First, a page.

CEOs warn against Armenia "genocide" bill

WASHINGTON Tue Mar 2, 2010 6:19pm EST

Related Topics

WASHINGTON (Reuters) - The aerospace and defense industry is urging House of Representatives lawmakers to reject a measure that would call a World War One-era massacre of Armenians by Turkish forces genocide, warning it could jeopardize U.S. exports to Turkey.

The chief executives of Lockheed Martin Corp, Boeing Co, Raytheon Co, United Technologies Corp and Northrop Grumman Corp issued a rare joint letter, warning that passage of the measure by the House Foreign Affairs Committee could lead to "a rupture in U.S.-Turkey relations" and put American jobs at risk.

"Alienating a significant NATO ally and trading partner would have negative repercussions for U.S. geopolitical interests and efforts to boost both exports and employments," the CEOs warned in a February 26 letter to the committee's Democratic chairman, Representative Howard Berman.

They said U.S. defense and aerospace exports to Turkey exceeded $7 billion in 2009 and were seen reaching a similar level in 2010, supporting tens of thousands of U.S. jobs.

Industry executives are worried about Turkey's continued participation in several big U.S. weapons programs, including the Lockheed F-35 fighter, a $1.2 billion deal with Boeing for 14 CH-47 Chinook helicopters, and Patriot missile sales.

Turkey is one of eight international partners working with the United States on development of the $300 billion F-35 fighter, a program that has already seen some erosion of overseas amid cost overruns and delays in critical testing.

"Turkey is clearly one of the critical partners on the F-35 program and one that is buying a lot of airplanes early in the program, so it would have a corrosive effect if they pulled out," said Jim McAleese, a Virginia-based defense consultant. "It would set the stage for other allies to reevaluate their schedule or even the overall quantity of F-35 purchases."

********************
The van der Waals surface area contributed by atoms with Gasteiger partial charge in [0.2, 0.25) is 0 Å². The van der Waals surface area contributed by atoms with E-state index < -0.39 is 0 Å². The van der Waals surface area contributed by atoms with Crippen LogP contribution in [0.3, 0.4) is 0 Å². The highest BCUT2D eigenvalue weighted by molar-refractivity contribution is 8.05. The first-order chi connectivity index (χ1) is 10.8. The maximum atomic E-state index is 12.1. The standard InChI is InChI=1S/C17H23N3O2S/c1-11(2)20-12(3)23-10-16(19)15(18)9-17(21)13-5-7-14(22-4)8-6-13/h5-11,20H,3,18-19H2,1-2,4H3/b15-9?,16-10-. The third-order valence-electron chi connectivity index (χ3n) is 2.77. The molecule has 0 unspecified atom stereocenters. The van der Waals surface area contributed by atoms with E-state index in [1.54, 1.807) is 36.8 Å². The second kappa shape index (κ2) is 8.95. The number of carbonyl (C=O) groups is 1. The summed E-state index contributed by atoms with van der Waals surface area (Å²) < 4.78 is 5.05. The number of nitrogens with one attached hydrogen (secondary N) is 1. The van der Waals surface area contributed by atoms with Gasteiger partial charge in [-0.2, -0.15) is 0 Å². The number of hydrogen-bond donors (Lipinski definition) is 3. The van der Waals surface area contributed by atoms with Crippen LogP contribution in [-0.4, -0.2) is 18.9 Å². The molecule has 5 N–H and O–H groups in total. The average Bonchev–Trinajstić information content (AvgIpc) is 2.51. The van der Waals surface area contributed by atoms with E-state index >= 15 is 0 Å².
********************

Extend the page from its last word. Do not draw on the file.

The nonbinding resolution, to be voted on Thursday by the House panel, would require President Barack Obama to ensure that U.S. policy formally refers to the massacre as "genocide" and to use that term when he delivers his annual message on the issue in April -- something Obama avoided doing last year.

The Aerospace Industries Association, which represents more than 270 member companies, expressed concern in a separate letter, noting that U.S. exports to Turkey had more that tripled to over $10 billion in 2008, and U.S. companies were pursuing further arms sales at the moment.

"In this current economy, we cannot afford to turn our back on increasing U.S. exports and sustaining U.S. jobs by alienating one of our most important trading partners," said Marion Blakey, president of AIA, the largest U.S. trade group.

Turkey on Monday warned its ties with the United States would be damaged if the House panel approved the measure.

One industry executive, who was not authorized to speak on the record, said U.S. companies fear Turkey could back out of deals with them and buy weapons form European firms instead.

(Editing by Anthony Boadle)

We welcome comments that advance the story through relevant opinion, anecdotes, links and data. If you see a comment that you believe is irrelevant or inappropriate, you can flag it to our editors by using the report abuse links. Views expressed in the comments do not represent those of Reuters. For more information on our comment policy, see
Comments (27)
me4truth wrote:
Once again a coalition of brainwashed ultra-Nationalists and Turkish palace historians, supported by a multi-million dollar public relations campaign on behalf of Turkish holocaust-deniers have launched their annual aggressive campaign against the truth and recognition of the Armenian Genocide. Denial of genocide is nothing but a second killing. The current orchestrated campaign of the Turkish government is just as systematic, coordinated and criminal as the genocide carried out in 1915!

Mar 02, 2010 6:29pm EST  --  Report as abuse
Mega wrote:
Brazen beyond belief. Disgraceful beyond measure.

Note that they don’t deny the genocide. Their “arguments” are entirely financial and strategic.

Of course, there’s no hesitation in “alienating” Germans born decades after WWII ended. In that case, it’s done lustily, with the aim of extracting maximum guilt and lucre.

Mar 02, 2010 6:51pm EST  --  Report as abuse
Phantomdis wrote:
You know we are in big trouble as a nation when our moral compass is set by CEOs of the war machine. I just hope that we are too great a nation to fear the Turks. The French passed a resolution, and since then their exports to Turkey have tripled. I hope we are at least as brave as the French.

Mar 02, 2010 7:19pm EST  --  Report as abuse
This discussion is now closed. We welcome comments on our articles for a limited period after their publication.